However, the review did lay out the many types of hidden homelessness, including sofa surfing with friends or relatives, living in unconventional structures like mobile homes or a tent or overcrowded accommodation or squatting in disused buildings.

ONS statisticians also revealed that women, young people and people from ethnic minority backgrounds are more likely to experience hidden homelessness and, therefore, missing from homelessness statistics. This could mean they are unable to access support to help them into a secure, permanent home.

Which country has no homeless people?

Homelessness is an issue that affects every country and there are different approaches to tackling the issue too.

Finland has perhaps come closest to solving the problem of street homelessness. Their adoption of the Housing First model over the last 30 years has seen rough sleepers given a home alongside intensive wraparound support to help them adapt to their new surroundings and to deal with issues like addiction or mental health problems.

The Housing First model has become a big part of the UK’s response to homelessness and has proven particularly successful in Scotland with England and Wales developing programmes.

But the Finnish success story is the result of a 30-year commitment by successive governments and it remains to be seen whether the Housing First model can play such a significant role in ending homelessness in the UK.

Finland was cited as a benchmark as Prince William launched his Homewards programme to end homelessness.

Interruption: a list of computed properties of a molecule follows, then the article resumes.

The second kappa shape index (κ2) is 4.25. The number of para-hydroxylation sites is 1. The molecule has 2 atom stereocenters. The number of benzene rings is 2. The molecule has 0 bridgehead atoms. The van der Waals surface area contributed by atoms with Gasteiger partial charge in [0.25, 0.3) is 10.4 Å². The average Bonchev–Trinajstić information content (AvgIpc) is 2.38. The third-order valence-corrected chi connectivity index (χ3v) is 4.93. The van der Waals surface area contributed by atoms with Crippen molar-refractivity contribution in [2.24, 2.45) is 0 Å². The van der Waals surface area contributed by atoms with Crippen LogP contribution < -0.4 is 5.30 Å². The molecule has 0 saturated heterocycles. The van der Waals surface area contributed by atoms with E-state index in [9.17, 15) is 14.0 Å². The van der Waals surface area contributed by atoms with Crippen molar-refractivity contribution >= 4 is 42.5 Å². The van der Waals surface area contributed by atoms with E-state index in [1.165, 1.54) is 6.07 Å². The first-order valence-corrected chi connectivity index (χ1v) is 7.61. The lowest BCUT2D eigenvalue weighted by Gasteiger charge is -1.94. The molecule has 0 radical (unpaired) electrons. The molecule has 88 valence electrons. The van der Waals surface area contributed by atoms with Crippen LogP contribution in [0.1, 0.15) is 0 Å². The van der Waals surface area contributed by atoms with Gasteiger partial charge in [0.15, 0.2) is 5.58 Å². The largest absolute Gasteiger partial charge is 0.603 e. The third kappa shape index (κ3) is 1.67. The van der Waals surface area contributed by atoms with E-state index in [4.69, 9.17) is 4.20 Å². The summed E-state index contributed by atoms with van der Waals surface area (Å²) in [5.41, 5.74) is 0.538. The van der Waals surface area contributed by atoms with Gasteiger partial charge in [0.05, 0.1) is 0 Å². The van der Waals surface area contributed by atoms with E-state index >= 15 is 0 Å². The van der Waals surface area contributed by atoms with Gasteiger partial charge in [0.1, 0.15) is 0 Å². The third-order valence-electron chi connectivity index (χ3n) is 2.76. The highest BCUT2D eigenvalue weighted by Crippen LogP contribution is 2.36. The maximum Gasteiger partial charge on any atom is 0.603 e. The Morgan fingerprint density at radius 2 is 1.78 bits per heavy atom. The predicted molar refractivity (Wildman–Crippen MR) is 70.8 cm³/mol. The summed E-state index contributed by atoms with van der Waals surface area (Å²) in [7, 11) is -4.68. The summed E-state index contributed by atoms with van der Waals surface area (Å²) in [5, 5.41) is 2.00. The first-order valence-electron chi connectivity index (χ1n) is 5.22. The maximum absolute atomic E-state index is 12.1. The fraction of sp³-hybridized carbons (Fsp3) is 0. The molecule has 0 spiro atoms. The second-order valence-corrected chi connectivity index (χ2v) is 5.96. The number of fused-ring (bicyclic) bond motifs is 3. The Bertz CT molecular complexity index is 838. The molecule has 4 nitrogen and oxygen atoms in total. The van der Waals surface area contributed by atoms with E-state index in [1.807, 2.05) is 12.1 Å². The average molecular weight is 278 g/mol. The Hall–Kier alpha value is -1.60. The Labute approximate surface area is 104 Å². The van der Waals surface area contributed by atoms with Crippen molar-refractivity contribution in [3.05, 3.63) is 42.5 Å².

The Westminster government announced it was extending rough sleeping pilots in the West Midlands, Manchester and Merseyside as part of the strategy to end rough sleeping by 2024.

England is lagging behind its smaller neighbours in Scotland and Wales, according to Crisis’ Homelessness Monitor report covering Great Britain.

England has much higher rates of the worst forms of homelessness than the devolved nations and more of its homelessness spending is spent on temporary accommodation compared to prevention and support, academics found

What can you do about it?

If you see someone sleeping rough in England and Wales, send details of where and when you see them, as well as a brief description of the person, to StreetLink using their website. Scotland has no centralised service so you should check for contact details of your local council.

Alerts are monitored by volunteers at St Mungo’s who check information and forward them on to outreach teams. Every day hundreds of alerts are received by StreetLink.

And, of course, for more than 30 years The Big Issue has been on the frontline offering a way out, and one of the best things you can do is to buy this magazine every week, take your copy and support your vendor as they work hard to earn their way out of the poverty trap.

This article is updated regularly with the latest information.

Support the Big Issue

For over 30 years, the Big Issue has been committed to ending poverty in the UK. In 2024, our work is needed more than ever. Find out how you can support the Big Issue today.